In-the-body experiences

While practicing my tools, I am enjoying my first spontaneous in-the-body experiences.

by Scott Kalechstein — 

As I write this, I am in the seventh month of a one-year intuitive training program with a school that teaches psychic and spiritual development. What I am mostly learning there has to do with being grounded in and present to my body. While practicing my tools, I am enjoying my first spontaneous in-the-body experiences. After living most of my life in a disembodied state, it’s refreshing to be dropping in.

“Getting out” used to be the “in” thing in my world. During my teenage years, I had more than a few psychedelic experiences. I liked to think of them as extracurricular field trips, enhancing my study of metaphysics and psychology. There was one trip amongst them that stands out in (what is left of) my memory.

On that day the camera lens in my mind opened wide, and I became ecstatically aware of a big-picture truth: there could never be anything in my life that could ever justify worry or fear. Everything was an illusion, nothing in the world mattered and, in my recognition of that truth, I was freed from the spell of matter.

Gravity may keep my body from soaring, but not my mind and spirit. I was free! I had touched the kingdom of heaven, here and now, and here and now is all there is, was and ever will be. I was safe eternally. There was nothing left to do with the rest of my life but play, be peaceful and celebrate.

I realized while I was soaring that when the drug wore off this vision would fade, and my life from that point on would be about gradually climbing the mountain of consciousness until the peak experience I was currently having was where I lived, not just a place I visited.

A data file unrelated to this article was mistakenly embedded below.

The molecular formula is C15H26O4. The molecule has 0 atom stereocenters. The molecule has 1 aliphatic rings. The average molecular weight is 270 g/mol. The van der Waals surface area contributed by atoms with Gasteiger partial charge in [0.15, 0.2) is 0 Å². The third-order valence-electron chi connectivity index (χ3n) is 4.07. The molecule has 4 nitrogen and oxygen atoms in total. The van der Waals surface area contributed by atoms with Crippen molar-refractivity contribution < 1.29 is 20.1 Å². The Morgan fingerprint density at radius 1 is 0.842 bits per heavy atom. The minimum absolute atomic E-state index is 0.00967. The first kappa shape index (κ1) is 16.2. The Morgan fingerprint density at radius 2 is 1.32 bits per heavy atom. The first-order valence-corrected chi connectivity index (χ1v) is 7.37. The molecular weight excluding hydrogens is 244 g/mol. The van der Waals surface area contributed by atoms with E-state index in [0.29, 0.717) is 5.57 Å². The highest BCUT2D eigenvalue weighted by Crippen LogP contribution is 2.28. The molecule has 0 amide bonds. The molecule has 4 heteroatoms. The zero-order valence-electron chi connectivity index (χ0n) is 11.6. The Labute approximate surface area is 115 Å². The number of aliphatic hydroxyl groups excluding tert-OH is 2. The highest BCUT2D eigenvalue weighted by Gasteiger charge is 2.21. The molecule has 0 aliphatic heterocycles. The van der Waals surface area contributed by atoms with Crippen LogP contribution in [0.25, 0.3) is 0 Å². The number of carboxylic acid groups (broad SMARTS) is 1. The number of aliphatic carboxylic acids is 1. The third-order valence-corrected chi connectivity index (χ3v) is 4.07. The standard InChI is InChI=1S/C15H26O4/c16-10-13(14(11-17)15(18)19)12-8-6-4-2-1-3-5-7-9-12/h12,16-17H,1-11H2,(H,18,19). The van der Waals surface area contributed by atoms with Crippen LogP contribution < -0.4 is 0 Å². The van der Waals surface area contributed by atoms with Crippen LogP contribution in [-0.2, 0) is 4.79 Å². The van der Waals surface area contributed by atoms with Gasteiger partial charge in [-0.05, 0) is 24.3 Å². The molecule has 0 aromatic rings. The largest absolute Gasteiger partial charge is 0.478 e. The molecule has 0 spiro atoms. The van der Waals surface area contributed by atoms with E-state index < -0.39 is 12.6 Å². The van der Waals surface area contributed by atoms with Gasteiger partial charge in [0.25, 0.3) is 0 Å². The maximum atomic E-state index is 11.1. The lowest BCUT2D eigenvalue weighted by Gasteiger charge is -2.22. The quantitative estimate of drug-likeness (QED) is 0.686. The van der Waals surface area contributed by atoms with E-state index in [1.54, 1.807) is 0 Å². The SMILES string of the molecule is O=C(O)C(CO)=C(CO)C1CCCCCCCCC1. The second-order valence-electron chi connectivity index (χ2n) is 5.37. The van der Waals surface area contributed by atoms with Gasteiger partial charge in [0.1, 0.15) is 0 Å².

In my devotion to getting there, I made enlightenment my first priority, and things like my health, relationships, family and making money were way down on my list. I resisted anything that had to do with the physical universe for fear that it would distract me from my goal. I found spiritual practices that allowed me to hide from the world in which I lived. I used meditation as an escape mechanism to take me to higher planes — any plane but the earthly one.

In my efforts to transcend fear, I rejected anything that might stir up fear. Of course, while I was busy being detached, fear still owned me. I was attached to detachment, and the spaced-out, faraway look in my eyes was not the look of one who had found real peace.

Eventually I recognized that I was never going to ascend until I was first willing to descend. I was 25 years old. Up until that time I had avoided driving and relied on public transportation and the kindness of others. So I chose to engage in one of my first worldly, dangerously unspiritual activities — learning how to drive a car. I got my license and bought my first car for $1,000. A few years later, I filed my first tax return. Peter Pan was beginning to get down and grow up.

Getting into relationships initiated me into the world of vulnerable hopes and huge disappointments. When I fell in love, I fell hard. Looking back, I can see that in my middle-to-late 20s, I had finally become willing to enter into a clumsy, unavoidable stage of life that up until then I had managed to avoid: adolescence. You could say I was a late bloomer.